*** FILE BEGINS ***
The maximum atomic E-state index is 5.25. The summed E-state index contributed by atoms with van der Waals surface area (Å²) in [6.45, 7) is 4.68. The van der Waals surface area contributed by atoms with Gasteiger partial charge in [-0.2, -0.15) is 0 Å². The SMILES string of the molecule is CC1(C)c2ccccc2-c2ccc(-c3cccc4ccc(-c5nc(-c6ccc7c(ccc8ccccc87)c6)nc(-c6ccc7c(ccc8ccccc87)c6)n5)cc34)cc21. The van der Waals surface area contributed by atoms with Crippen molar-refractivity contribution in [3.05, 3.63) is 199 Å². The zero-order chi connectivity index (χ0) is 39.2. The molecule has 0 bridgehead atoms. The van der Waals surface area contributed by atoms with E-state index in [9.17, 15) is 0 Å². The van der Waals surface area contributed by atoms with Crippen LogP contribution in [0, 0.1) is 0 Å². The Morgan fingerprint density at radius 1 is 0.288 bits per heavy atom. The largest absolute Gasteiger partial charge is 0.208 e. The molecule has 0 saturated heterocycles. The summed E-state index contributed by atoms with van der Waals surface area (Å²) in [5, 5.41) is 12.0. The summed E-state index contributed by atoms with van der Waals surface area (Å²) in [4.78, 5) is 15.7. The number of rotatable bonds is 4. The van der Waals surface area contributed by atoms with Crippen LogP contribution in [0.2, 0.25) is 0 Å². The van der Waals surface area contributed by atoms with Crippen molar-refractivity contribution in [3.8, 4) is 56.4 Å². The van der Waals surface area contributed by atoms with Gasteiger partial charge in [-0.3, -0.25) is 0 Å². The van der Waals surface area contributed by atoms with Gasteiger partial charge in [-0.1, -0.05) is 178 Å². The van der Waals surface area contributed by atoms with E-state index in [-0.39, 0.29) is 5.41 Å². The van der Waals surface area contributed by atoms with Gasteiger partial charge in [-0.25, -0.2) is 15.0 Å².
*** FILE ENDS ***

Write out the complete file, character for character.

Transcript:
The maximum atomic E-state index is 5.25. The summed E-state index contributed by atoms with van der Waals surface area (Å²) in [6.45, 7) is 4.68. The van der Waals surface area contributed by atoms with Gasteiger partial charge in [-0.2, -0.15) is 0 Å². The SMILES string of the molecule is CC1(C)c2ccccc2-c2ccc(-c3cccc4ccc(-c5nc(-c6ccc7c(ccc8ccccc87)c6)nc(-c6ccc7c(ccc8ccccc87)c6)n5)cc34)cc21. The van der Waals surface area contributed by atoms with Crippen molar-refractivity contribution in [3.05, 3.63) is 199 Å². The zero-order chi connectivity index (χ0) is 39.2. The molecule has 0 bridgehead atoms. The van der Waals surface area contributed by atoms with E-state index in [9.17, 15) is 0 Å². The van der Waals surface area contributed by atoms with Crippen LogP contribution in [0, 0.1) is 0 Å². The Morgan fingerprint density at radius 1 is 0.288 bits per heavy atom. The largest absolute Gasteiger partial charge is 0.208 e. The molecule has 0 saturated heterocycles. The summed E-state index contributed by atoms with van der Waals surface area (Å²) in [5, 5.41) is 12.0. The summed E-state index contributed by atoms with van der Waals surface area (Å²) in [4.78, 5) is 15.7. The number of rotatable bonds is 4. The van der Waals surface area contributed by atoms with Crippen LogP contribution in [0.2, 0.25) is 0 Å². The van der Waals surface area contributed by atoms with Crippen molar-refractivity contribution in [3.8, 4) is 56.4 Å². The van der Waals surface area contributed by atoms with Gasteiger partial charge in [-0.3, -0.25) is 0 Å². The van der Waals surface area contributed by atoms with Gasteiger partial charge in [-0.1, -0.05) is 178 Å². The van der Waals surface area contributed by atoms with E-state index in [-0.39, 0.29) is 5.41 Å². The van der Waals surface area contributed by atoms with Gasteiger partial charge in [-0.25, -0.2) is 15.0 Å².